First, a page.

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The Ancient Mind

The Ancient Mind
Elements of Cognitive Archaeology

£34.99

Part of New Directions in Archaeology

Colin Renfrew, Ezra B. W. Zubrow, James A. Bell, Erwin M. Segal, Steven Mithen, Alain Scnapp, Joyce Marcus, Kent V. Flannery, Chris Scarre, James N. Hill, Richard Bradley, Charles O. Frake, S. E. van der Leeuw, Nathan Sclanger, C. Karlin, M. Julien, John S. Justeson, Laurence D. Stephens, J. N. Postgate
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  • Date Published: May 1994
  • availability: Available
  • format: Paperback
  • isbn: 9780521456203

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  • One of the most troubling problems in archaeology is to determine the manner and content of prehistoric thought. A fundamental challenge is to develop the theory, methodology and tools to understand human cognition. Cognitive archaeology as a subject is still in its infancy, and archaeologists are adopting a variety of approaches. One direction has been to develop an 'interpretationist', anti-scientific, literary approach. Another has been to use a linguistic framework and develop a hermeneutic, semiotic approach. A third approach develops a new direction in prehistoric cognitive research which is rooted in the scientific tradition and in an empirical methodology. It draws upon the cognitive, the mathematical and the computer sciences in an attempt to understand what techniques can be used appropriately on archaeological data, and how to implement them efficiently. This is the approach adopted by the contributors to The Ancient Mind. Together, they begin to develop a science of cognitive archaeology.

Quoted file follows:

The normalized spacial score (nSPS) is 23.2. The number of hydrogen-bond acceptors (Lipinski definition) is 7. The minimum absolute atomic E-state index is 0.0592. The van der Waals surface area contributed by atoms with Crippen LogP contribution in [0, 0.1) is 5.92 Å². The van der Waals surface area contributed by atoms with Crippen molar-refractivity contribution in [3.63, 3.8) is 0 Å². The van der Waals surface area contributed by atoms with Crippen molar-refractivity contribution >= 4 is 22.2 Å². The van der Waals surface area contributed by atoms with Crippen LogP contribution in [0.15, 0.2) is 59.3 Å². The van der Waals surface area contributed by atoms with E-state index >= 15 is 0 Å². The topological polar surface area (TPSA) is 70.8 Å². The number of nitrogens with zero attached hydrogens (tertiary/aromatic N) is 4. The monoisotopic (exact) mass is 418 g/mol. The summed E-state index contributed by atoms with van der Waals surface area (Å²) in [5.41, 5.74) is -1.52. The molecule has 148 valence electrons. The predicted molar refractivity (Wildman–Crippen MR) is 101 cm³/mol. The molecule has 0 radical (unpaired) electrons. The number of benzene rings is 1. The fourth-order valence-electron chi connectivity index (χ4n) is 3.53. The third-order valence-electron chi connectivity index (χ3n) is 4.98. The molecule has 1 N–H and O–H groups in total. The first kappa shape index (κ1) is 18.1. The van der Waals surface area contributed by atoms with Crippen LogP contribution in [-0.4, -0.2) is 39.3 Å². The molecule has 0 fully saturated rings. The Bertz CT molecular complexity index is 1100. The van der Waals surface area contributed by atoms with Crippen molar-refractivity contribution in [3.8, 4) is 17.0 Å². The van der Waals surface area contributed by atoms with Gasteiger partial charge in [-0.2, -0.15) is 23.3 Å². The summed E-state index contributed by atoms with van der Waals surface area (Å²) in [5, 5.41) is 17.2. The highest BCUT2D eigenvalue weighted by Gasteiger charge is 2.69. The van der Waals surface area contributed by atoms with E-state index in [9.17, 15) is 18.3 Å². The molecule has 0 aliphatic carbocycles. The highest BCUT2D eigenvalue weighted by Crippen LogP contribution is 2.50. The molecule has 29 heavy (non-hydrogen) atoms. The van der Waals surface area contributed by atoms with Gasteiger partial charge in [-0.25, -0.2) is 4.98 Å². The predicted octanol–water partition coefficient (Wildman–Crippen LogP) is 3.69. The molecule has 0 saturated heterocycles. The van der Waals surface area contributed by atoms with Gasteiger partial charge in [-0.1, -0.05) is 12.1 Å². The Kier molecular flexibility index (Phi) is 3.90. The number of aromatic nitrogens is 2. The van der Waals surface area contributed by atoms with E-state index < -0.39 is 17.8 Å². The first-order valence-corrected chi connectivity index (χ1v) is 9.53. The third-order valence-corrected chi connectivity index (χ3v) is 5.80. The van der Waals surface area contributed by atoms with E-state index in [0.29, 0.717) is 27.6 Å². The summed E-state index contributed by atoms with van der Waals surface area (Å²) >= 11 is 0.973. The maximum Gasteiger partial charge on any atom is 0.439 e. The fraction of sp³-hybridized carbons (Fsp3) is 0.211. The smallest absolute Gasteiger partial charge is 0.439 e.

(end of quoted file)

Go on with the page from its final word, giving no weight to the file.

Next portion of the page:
• First book of its kind on the still developing subject of cognitive archaeology
    • Cognitive archaeology set to revolutionise archaeology in the 1990s, just as processal archaeology revolutionised the 1960s and 70s
    • Excellent contributors and editors, at the forefront of recent research
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    Product details

    • Date Published: May 1994
    • format: Paperback
    • isbn: 9780521456203
    • length: 212 pages
    • dimensions: 246 x 189 x 11 mm
    • weight: 0.39kg
    • contains: 41 b/w illus. 6 maps 15 tables
    • availability: Available
  • Table of Contents

    Foreword
    Part I. Introduction:
    1. Towards a cognitive archaeology
    Part II. The Interdisciplinary Underpinning:
    2. Interpretations and testability in theories about prehistoric thinking
    3. Archaeology and cognitive science
    4. From mental modularity to generalized intelligence: a cognitive interpretation of the Middle/Upper Paleolithic transition
    5. Are images animated? The psychology of images in Ancient Greece
    Part III. Approaches to Cult Practice and Transcendental Belief Systems:
    6. The archaeology of religion
    7. Ancient Zapotec ritual and religion: an application of the direct historical approach
    8. The meaning of death
    9. Prehistoric cognition and the science of archaeology
    Part IV. Prehistoric Conceptions of Space and Time:
    10. Symbols and signposts: understanding the prehistoric petroglyphs of the British Isles
    11. Knowledge representation and archaeology: a cognitive example using GIS
    12 Dials: a study in the physical representation of cognitive systems
    Part V. The Material Basis of Cognitive Inference: Technology:
    13. Cognitive aspects of 'technique'
    14. Mindful technology: unleashing the Chaîne Opératoire for an archaeology of mind
    15. Prehistoric technology: a cognitive science?
    Part VI. The Material Basis of Cognitive Inference: Writing Systems
    16. Variation and change in symbol systems: case studies in Elamite Cuneiform
    17. Figure and text in Mesopotamia: match and mismatch
    Part VII. Conclusion:
    18. Cognitive archaeology reconsidered.

  • Editors

    Colin Renfrew, University of Cambridge

    Ezra B. W. Zubrow, State University of New York, Buffalo

    Contributors

    Colin Renfrew, Ezra B. W. Zubrow, James A. Bell, Erwin M. Segal, Steven Mithen, Alain Scnapp, Joyce Marcus, Kent V. Flannery, Chris Scarre, James N. Hill, Richard Bradley, Charles O. Frake, S. E. van der Leeuw, Nathan Sclanger, C. Karlin, M. Julien, John S. Justeson, Laurence D. Stephens, J. N. Postgate

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